Back in November, the Brooklyn Museum hosted the Brooklyn Real Estate Summit, which drew significant protests and an outcry from a wide array of community groups. In response, the activists were given space in the Agitprop! exhibit and the Museum agreed to host a “People’s Summit on Displacement and Gentrification,” curated by the artists and activists. A prospective overview for the People’s Summit was proposed and approved, but on April 22 the Museum sent an email to the group, informing them that the summit would no longer focus on displacement and gentrification, but rather “preservation and diversity.” Activists present at the protest overwhelmingly felt like this was a ploy — the museum would be able to claim some sort of activist cred without actually engaging in any truly difficult issues, such as rezoning, that might be problematic for the real estate developers on their board.
“Anne Pasternak had agreed to give us a space on the wall in Agitprop!, as well as give us a weekend of programming. She then reduced it down to a day, a Sunday,” Alicia Boyd told Hyperallergic. “You want to say that you’re supporting, then you wanna control the voice. Then you wanna control the message. That’s not how it works. The museum is an open space, right? It’s where art talks about the people. So that’s your job as an institution, to allow the people to talk. So, when you take a museum and then you host a real estate summit, [during] a major crisis in which developers are all over New York City destabilizing communities, you’re really making a very powerful statement. Excuse my French, but you’re basically saying, ‘Fuck you, artists. Fuck the people.’”
The Decolonial Cultural Front and Movement to Protect the People are demanding that the Brooklyn Museum remove all real estate developers from its board and host a summit on displacement, rather than a watered down version focused on preservation.
Following the action, Hyperallergic reached out to the Brooklyn Museum and received the following statement, which they requested to be printed in full:
The Brooklyn Museum is a place where artists and visitors can come together, learn and discuss important issues, share their experiences, and express their points of view in open and peaceful ways.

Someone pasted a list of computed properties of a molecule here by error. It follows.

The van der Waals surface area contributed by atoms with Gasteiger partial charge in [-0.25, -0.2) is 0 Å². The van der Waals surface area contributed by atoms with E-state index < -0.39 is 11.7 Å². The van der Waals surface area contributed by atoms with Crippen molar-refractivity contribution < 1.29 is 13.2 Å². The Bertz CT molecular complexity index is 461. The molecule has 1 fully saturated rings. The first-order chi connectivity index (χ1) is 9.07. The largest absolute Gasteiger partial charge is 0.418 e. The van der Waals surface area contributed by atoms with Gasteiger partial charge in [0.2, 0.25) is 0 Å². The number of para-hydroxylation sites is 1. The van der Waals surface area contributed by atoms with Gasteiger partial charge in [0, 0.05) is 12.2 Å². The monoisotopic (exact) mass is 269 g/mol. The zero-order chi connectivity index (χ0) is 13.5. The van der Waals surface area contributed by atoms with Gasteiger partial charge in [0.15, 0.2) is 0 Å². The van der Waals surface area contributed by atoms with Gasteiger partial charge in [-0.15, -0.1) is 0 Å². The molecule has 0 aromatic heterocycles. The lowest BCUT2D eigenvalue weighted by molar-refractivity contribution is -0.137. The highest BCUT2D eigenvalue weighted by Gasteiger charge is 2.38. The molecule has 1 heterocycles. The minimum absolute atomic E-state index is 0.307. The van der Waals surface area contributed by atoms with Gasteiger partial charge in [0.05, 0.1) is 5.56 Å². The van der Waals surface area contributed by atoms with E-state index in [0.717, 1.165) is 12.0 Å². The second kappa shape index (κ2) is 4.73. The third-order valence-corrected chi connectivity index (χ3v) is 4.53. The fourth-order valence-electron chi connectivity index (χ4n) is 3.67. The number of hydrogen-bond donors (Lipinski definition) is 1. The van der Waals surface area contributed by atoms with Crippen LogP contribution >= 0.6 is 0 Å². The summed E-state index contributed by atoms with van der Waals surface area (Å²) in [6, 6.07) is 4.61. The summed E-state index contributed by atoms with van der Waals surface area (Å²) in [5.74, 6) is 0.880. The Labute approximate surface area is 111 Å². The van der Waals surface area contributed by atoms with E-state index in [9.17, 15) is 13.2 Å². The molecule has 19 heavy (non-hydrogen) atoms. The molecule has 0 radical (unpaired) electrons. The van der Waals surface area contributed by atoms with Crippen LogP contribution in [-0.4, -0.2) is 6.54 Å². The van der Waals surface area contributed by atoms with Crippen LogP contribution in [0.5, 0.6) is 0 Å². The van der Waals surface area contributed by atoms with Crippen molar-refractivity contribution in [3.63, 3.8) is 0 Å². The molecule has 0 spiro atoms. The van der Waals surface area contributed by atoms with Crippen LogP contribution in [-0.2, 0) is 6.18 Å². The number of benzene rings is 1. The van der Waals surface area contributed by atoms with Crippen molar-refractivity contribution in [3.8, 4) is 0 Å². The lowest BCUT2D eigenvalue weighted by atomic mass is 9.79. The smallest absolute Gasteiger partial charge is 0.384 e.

While the Museum does not take sides in any debate, we wholeheartedly stand for critical thinking, open conversation, free exchange of ideas, listening, and viewing issues from varying perspectives. We have always welcomed these conversations no matter how difficult, even polarizing, they may be. And we will continue to, as it is fundamental to our mission.
Protests continued outside the museum, who was in the midst of its First Saturday Event sponsored by Target. A “Black Lives Matter” banner joined other signs as protesters continued their chants and handed out over 700 flyers outlining the problems with the exhibitions and the museums inaction.
“From Brooklyn to Palestine—Displacement is a crime!” people chanted over the Rude Mechanical Orchestra, a “radical marching band” that accompanied the protesters, before beginning to disperse around 5pm EDT.
Husain seemed surprised about how quickly the protests were broken up by security. “We care about this institution, but it needs to be held accountable. It really kind of begs the question, whose museum is this? Who do they imagine their community to be? Look at what we have here,” he told Hyperallergic, gesturing to the diverse crowd of protesters. “I mean, it’s hard to say it’s not beautiful.”